Nurses are deviating from early warning scoring systems and taking fewer vital signs at night so they do not disrupt patients’ sleep, which could be posing a risk to patient safety, according to a new study involving a hospital in England.
Researchers from the universities of Southampton, Portsmouth and Bournemouth, highlighted that completing observations was key to reducing avoidable deterioration and that early warning scores were often used to decide how frequently this should be done.
“Efforts were made to support the longest possible period of uninterrupted sleep”
But their study, based on interviews with 17 nursing staff at a district general hospital in England, found staff varied this routine at night to allow patients to sleep for longer.
While the frequency of night-time observations was mostly determined by clinical judgement, some nurses suggested they would also take fewer vital signs for non-clinical reasons, such as if patients had dementia and were more likely to disturb others when woken.
The researchers also found unqualified staff were sometimes making such judgements, which they described as concerning.
Many nursing staff told researchers the number of observations they recorded at night took into account the patient’s appearance, other physiological signs, what was considered normal for them, and knowledge about the condition.
“Higher acuity scores were used… but vital signs observations were not as frequent as the protocol required”
Those taking part in the study – 13 registered nurses, two healthcare support workers and two student nurses who also worked as support staff – said it meant there could be more or fewer vital signs taken compared with the number required by the early warning score protocols.
“Higher acuity scores produced by the protocol calculation were used as part of this decision but vital signs observations were not necessarily taken as frequently as the protocol required,” said the researchers.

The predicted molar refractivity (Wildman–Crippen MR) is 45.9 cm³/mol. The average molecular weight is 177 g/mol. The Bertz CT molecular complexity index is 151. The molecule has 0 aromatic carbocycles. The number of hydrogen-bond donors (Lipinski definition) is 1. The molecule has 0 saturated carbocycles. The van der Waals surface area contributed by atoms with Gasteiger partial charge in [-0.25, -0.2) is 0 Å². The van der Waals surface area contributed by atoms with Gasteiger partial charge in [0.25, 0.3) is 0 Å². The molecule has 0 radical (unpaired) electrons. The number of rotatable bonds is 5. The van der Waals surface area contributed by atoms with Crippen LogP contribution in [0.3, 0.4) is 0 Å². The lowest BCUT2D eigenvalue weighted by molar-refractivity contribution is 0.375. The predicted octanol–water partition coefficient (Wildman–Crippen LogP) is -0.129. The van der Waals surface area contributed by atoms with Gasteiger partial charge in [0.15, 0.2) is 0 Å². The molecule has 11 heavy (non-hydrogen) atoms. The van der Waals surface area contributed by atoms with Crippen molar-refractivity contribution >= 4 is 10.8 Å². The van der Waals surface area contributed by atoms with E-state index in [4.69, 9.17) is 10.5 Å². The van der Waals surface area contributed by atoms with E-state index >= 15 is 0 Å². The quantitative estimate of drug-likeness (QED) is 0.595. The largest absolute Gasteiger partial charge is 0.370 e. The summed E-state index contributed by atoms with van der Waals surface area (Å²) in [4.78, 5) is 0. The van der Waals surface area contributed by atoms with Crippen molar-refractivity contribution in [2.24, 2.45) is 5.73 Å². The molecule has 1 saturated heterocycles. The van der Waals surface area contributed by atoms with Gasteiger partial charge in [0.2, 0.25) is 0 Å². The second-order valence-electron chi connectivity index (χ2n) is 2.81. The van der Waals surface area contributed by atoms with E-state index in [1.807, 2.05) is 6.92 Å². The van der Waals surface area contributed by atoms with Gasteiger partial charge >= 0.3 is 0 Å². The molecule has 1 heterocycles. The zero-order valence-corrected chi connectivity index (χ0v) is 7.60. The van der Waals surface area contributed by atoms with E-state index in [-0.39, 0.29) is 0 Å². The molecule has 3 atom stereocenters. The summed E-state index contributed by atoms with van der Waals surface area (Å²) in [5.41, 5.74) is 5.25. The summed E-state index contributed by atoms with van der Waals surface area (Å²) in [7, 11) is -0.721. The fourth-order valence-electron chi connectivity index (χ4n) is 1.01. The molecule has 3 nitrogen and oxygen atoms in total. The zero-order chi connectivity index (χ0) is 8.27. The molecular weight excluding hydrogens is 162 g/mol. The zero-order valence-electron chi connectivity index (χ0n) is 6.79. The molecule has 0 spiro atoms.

“Instead efforts were made to support the longest possible period of uninterrupted sleep,” they stated in the Journal of Clinical Nursing.
All of the nursing staff – who worked on general medical and surgical wards – said supporting patients to sleep was a core part of their job, with some noting its importance for recovery. But they also said taking vital signs was key to their role, meaning they faced a dilemma.
Only one study participant claimed she had never woken someone at night to take vital signs observations – but noted that she would if they had interrupted breathing due to sleep apnoea.
Another participant, who was based on a medical ward, said a nurse in charge of a shift had asked her not to wake patients to do vital signs observations.
“[For patients with COPD] one predictable abnormality…could trigger a greater number of observations”
Meanwhile, the research revealed that patients with chronic obstructive pulmonary disease or dementia were more likely to be at risk of under-monitoring, compared with the early warning score requirements.
For patients with COPD, “one predictable vital sign abnormality (such as oxygen saturation) could trigger a greater number of vital signs observations,” said the study authors, suggesting it affected how often they were checked.
Patients with dementia were more likely to disturb others on the ward if woken, which meant some nurses may deliberately avoid taking vital signs, they noted.
In addition, among patients whom staff judged to be nearing the end of their life – but were not yet formally receiving care in line with this diagnosis – regular monitoring was felt to be too intrusive by some “given that halting deterioration was not the clinical aim”.
The academics behind the study said it was concerning that “unqualified personnel” were taking vital signs and sometimes making clinical judgements to inform the frequency of observations.
They said more research was needed to find out if this was common practice and how it was affecting patient safety.
It was also “most concerning” that patients with dementia – who may be less able to verbalise concerns about deterioration – may have fewer observations taken at night, said the researchers.
Some nurses prioritise patients rest at night over monitoring their vital signs
This was because the reasons given by staff were not clinical and either related to not wanting to wake other patients, fear of causing distress, or increasing workload, said the study paper.
The researchers acknowledged that the evidence for the frequency of observations set by early warning scores was still developing.
But they warned that widespread belief that scores could be deviated from may threaten patient safety.
This was because unwarranted changes to the number of observations may became “socially acceptable” at ward level, which risked “delegitimising the whole system” of early warning scores.
It may also lead to staff being told they should adhere to targets, meaning they end up taking vital signs unnecessarily – such as with patients nearing the end of life, said the study paper.
While the evidence is developing, academics recommended nurses involve other professionals when making clinical judgements about whether to adjust the frequency of observations – and recording their reasons for doing so.